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Managing Caregivers

Having someone you don’t know come into your home can be a stressful and difficult transition.  Be patient - it may take time to adjust.  Follow these tips and review Mellie’s Hiring In-Home Help to help ensure success.


Maintain a Written Plan of Care

Having a written plan of care is essential as it sets expectations.

  • If you are working with a homecare agency, ask for a copy of the Care Plan and review it to make sure that it contains exactly what you want the caregiver to do.  Review it again with your caregivers to ensure that they understand it.

  • If you hired private caregivers, develop your own care plan so that caregivers are clear on what is expected of them.


Practice Clear Communication

Don’t be critical - remember that everyone completes tasks in a different manner.  Both the older adult and the caregiver may have preferences for how to do a task.  If health and safety are not a concern, the caregiver should complete the task as the client or you wish.  If you have preferences for how to complete a task, tell the caregiver what you want done and do not assume that he or she will complete the task as you would.   


Set Expectations

If the caregiver is from an agency, review their policies regarding attendance and performance.  If you hired a private caregiver, make certain to communicate your expectations regarding communication, attendance, dress, breaks, and other matters.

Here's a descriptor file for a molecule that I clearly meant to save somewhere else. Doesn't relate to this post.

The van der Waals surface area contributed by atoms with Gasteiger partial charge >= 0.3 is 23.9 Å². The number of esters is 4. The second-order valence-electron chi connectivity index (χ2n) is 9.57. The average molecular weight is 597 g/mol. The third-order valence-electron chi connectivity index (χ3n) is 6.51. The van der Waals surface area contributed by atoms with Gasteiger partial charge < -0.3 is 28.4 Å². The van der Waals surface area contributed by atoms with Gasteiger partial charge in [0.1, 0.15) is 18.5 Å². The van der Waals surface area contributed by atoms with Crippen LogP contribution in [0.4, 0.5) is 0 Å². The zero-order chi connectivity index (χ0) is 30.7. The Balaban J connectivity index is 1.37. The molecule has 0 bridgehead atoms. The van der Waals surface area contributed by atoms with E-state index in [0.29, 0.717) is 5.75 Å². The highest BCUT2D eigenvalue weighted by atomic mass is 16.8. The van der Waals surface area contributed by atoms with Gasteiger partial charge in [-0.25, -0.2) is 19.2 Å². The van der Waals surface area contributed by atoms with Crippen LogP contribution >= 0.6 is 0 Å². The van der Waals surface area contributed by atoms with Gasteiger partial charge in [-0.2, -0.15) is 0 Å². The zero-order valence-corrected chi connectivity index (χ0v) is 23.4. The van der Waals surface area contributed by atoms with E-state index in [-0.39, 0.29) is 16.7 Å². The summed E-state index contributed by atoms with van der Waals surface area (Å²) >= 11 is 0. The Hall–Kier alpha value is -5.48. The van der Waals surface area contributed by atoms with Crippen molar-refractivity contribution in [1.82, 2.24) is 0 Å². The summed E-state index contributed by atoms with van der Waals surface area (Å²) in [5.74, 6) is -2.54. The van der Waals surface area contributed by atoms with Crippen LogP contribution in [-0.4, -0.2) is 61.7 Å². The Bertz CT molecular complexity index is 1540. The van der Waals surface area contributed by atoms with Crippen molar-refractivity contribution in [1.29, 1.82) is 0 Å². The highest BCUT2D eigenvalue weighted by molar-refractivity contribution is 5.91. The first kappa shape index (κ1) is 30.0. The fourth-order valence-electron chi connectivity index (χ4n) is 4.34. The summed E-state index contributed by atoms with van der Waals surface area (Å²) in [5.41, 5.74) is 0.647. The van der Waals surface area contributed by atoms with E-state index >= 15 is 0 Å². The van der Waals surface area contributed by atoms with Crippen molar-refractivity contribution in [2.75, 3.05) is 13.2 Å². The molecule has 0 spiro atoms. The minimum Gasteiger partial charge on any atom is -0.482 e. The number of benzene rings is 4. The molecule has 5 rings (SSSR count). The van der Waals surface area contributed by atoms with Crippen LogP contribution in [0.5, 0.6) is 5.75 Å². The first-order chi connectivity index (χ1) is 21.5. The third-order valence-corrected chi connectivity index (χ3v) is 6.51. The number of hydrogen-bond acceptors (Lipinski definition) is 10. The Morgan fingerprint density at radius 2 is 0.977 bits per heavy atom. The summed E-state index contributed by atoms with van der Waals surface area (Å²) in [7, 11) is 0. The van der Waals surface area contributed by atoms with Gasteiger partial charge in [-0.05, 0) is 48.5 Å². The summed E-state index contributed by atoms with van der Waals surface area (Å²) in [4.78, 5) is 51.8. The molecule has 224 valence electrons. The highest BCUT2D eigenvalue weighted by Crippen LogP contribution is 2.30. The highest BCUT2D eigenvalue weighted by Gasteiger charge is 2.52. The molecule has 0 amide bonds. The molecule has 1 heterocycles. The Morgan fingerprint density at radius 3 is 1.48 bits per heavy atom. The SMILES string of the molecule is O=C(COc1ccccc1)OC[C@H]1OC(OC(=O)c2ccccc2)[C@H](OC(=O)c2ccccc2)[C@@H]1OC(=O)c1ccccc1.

Observe Boundaries

Boundaries often become blurred when someone is in the home on a regular basis and becomes part of an older adult’s life.  Remember that no matter how close you feel to the caregiver, the caregiver is an employee and not a family member.  Treat them with empathy, compassion and respect but recognize there is a line between caregiver and friend.  


Caregivers should not discuss their personal lives with their clients. Raising concerns about their living situation, finances or children is not only inappropriate but can also create an opportunity for the older adult to be taken advantage of.  Similarly, the giving of gifts can be problematic so should be limited.  If you are using an agency, check with them about their policies.



Speak with the caregiver on a regular basis to see how things are going and what challenges they may be having. If the caregiver works for an agency, request that the supervisor also participate in the meetings.


Track Daily Tasks

If you are using a homecare agency, they should have a system to track what tasks the caregiver completed as well as other concerns that may arise.  If not, use a notebook, create a checklist or develop a form to document what they did during their shift as well as capture information that may be needed by the family or another caregiver.

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